I previously did some analysis on the profitability of vegetables in your garden and there have been requests as well as my own curiosity of how fruits would stack up against fruit trees/bushes.
To keep things simple I made the assumption of fruit trees/bushes are fully mature with maximum yields. So please take into account that you will see some variance throughout the years. I have also used the fair market retail value of fruit when purchased by the pound, obviously all of these could be purchased cheaper by the bushel…but many of us you live in urban areas it can be difficult to make these discounted large purchases nor consume 48 lbs. of apples before they go bad.
After a crunched the numbers I was a bit surprised and happy to see blueberries at the top of the list. I have four blueberry plants already in the ground and two more waiting to be planted. Though one asterisk for this plant is that is take 3-4 years to really start producing but you get several years of good production and by buying a variety of plants with different harvest times, so unlike many other fruits you do not get a huge supply of fruit all at the same time.
Overall fruit compared to vegetables provides a similar range of harvest value depending on the variety. There are a couple of differences that should be taken in to consideration:
- Space: Fruit trees/plants range from a little over a square foot to over 60 square feet per planting
- Time to Maturity: It can take several years for some trees to become mature and start producing high yields.
- Size of Harvest: You could see hundreds of lbs. of produce within a couple weeks. You will need to determine a means to actually use this (canning, pies, forcing on neighbors)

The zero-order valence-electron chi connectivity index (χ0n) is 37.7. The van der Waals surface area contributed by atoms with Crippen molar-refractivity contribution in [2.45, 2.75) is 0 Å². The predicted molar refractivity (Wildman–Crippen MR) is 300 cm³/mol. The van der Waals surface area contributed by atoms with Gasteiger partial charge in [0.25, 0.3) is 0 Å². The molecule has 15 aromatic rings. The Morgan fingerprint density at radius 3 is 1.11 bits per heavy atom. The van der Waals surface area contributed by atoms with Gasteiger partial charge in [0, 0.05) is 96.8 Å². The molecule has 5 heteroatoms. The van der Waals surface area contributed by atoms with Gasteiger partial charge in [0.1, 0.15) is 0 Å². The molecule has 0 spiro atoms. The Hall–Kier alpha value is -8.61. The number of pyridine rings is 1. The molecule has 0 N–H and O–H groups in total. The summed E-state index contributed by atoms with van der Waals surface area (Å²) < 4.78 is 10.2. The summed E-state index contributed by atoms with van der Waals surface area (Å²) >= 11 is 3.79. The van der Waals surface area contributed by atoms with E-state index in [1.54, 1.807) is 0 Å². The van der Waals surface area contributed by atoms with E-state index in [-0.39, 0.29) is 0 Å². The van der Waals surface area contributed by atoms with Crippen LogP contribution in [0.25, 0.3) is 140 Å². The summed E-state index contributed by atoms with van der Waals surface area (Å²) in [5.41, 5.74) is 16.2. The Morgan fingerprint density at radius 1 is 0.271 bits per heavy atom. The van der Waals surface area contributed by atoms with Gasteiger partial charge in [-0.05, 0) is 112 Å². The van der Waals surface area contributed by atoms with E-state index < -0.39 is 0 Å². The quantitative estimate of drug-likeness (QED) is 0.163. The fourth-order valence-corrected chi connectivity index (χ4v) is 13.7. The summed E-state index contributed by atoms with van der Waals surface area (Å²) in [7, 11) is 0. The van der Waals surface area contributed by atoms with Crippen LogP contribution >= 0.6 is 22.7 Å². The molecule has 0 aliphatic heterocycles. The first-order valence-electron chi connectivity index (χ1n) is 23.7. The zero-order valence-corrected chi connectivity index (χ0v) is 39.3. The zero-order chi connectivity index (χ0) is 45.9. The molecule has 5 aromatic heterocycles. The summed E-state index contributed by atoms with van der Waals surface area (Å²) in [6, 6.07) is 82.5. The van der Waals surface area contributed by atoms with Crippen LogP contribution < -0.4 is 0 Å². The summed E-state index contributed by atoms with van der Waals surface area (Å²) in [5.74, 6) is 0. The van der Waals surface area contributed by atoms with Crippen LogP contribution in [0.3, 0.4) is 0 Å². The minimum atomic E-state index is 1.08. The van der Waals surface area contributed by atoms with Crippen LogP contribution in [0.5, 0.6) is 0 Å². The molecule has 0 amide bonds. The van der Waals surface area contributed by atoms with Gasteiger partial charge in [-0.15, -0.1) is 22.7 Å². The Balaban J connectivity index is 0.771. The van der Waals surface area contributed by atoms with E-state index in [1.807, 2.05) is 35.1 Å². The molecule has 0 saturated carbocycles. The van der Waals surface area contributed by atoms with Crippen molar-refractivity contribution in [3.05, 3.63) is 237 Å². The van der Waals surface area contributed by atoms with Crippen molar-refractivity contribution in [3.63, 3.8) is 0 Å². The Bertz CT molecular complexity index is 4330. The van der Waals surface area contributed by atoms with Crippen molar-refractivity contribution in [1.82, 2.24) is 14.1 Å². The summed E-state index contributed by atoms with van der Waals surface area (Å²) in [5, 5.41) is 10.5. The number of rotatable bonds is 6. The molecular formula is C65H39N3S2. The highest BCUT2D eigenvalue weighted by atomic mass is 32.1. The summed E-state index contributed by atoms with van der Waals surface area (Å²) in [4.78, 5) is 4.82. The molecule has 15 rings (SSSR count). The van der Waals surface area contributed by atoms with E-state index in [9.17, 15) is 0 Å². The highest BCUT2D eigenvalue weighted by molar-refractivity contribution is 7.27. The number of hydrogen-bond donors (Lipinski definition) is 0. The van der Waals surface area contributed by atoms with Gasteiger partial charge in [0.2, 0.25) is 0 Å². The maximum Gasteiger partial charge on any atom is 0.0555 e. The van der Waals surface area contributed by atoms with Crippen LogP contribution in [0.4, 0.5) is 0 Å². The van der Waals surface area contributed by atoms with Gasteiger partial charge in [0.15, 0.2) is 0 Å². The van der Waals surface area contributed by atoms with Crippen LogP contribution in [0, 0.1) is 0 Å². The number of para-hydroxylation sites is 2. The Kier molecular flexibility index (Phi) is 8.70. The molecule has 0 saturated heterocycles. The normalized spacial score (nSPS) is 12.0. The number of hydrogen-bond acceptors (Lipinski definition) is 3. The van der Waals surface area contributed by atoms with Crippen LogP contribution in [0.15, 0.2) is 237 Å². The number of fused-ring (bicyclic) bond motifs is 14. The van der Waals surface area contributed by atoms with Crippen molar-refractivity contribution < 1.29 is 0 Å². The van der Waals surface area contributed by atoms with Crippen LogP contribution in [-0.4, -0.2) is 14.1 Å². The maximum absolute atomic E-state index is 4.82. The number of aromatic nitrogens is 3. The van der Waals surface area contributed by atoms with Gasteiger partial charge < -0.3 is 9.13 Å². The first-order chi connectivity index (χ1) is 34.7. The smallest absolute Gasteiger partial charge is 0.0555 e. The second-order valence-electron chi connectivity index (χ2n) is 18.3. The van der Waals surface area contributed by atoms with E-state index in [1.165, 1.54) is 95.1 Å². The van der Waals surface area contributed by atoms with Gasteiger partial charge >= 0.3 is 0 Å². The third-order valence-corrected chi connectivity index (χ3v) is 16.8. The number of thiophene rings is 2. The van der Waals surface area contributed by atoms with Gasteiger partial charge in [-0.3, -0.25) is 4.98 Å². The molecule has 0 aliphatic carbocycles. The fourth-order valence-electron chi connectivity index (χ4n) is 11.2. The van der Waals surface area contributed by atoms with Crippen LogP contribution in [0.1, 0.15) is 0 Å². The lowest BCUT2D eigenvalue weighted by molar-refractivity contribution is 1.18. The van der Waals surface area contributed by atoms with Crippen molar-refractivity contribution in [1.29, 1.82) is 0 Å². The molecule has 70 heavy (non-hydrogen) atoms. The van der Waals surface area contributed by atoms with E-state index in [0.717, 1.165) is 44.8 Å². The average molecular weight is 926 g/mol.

- Commitment: Unlike annual vegetables if you decide you really don’t care for the produce it can be time intensive and expensive to switch out an apple tree for a difference variety.
|Apple (Standard)||$ 6.64|
|Apple (Semi-Dwarf)||$ 6.40|
|Pear (Standard)||$ 2.90|
|Apple (Dwarf)||$ 2.35|
|Pear (Dwarf)||$ 2.10|
|Cherry (Sour)||$ 1.13|
|Cherry (Sweet)||$ 0.84|
As always the common sense principles apply:
- Grow what you like to eat
- Cost is only one factor to consider, you can’t beat real fresh produce
While heading to a friend’s house we came across a local fruit stand selling fresh peaches. With the great quality and low prices I couldn’t help leaving with a couple dozen peaches. By the time I made it back to the car, I knew there is no way we were going to eat this many so Maddie (my recently turned 6 year old) and I decided to make the homemade peach jam.
Now the other than Maddies “pinches of love” we simply followed the recipe on the package of Pectin.
- 4 pounds of peaches (or about 8 peaches)
- 1 cup of sugar
- 2 tablespoons of lemon juice
- 1 packet of Ball Fruit Pectin
- 5 pinches of love (each jar)
Now I will share with you a couple of techniques for “cutting up the peaches” I did this by hand because I did not take the time to learn these (yeah I was in a hurry) First which I like the best is cut the peaches in half (remove pit) and then simply use a citrus juicer to get the meat off. This also mashes them up a little for you and safe of kids to help out. If you don’t have a citrus juicer, you can also use the same technique for removing skins off of tomatoes. Boil the peaches for 30-60 seconds then dump them in an ice bath and the skins should slide right off. If they still have trouble try leaving them in for another 30 seconds (given they are probably not completely ripe) and you should have better luck.
Add the peaches, lemon, and pectin into a pot over medium heat stirring constantly as it comes to a full boil. Add sugar then let boil for 1 minute then remove from heat. Fill jars up to 1/4 inch from the top add lids/rings and boil for 5 minutes and you should have yourself some delicious peach jam which is good for about 12 months in your pantry.
The more educational part of this post is my demonstration of how to improvise when you are missing fancy tools like a water bath canner (ok it is just a large pot) that barely covers the top of the jars.
Here is our “jar tongs” to get the jars promptly out of the water bath using my BBQ tongs.
In the end the jam setup well and all five jars remained sealed. Though I think I either need to get a bigger pot or some half pint jars for the next time I try this.
As a finishing touch my daughter insisted on this custom make labels using some mailing labels I had lying around.
In the end the jars look pretty good and she is excited to start selling them…though we probably will opt to keep a couple jars for ourselves and share a few with some friends/family.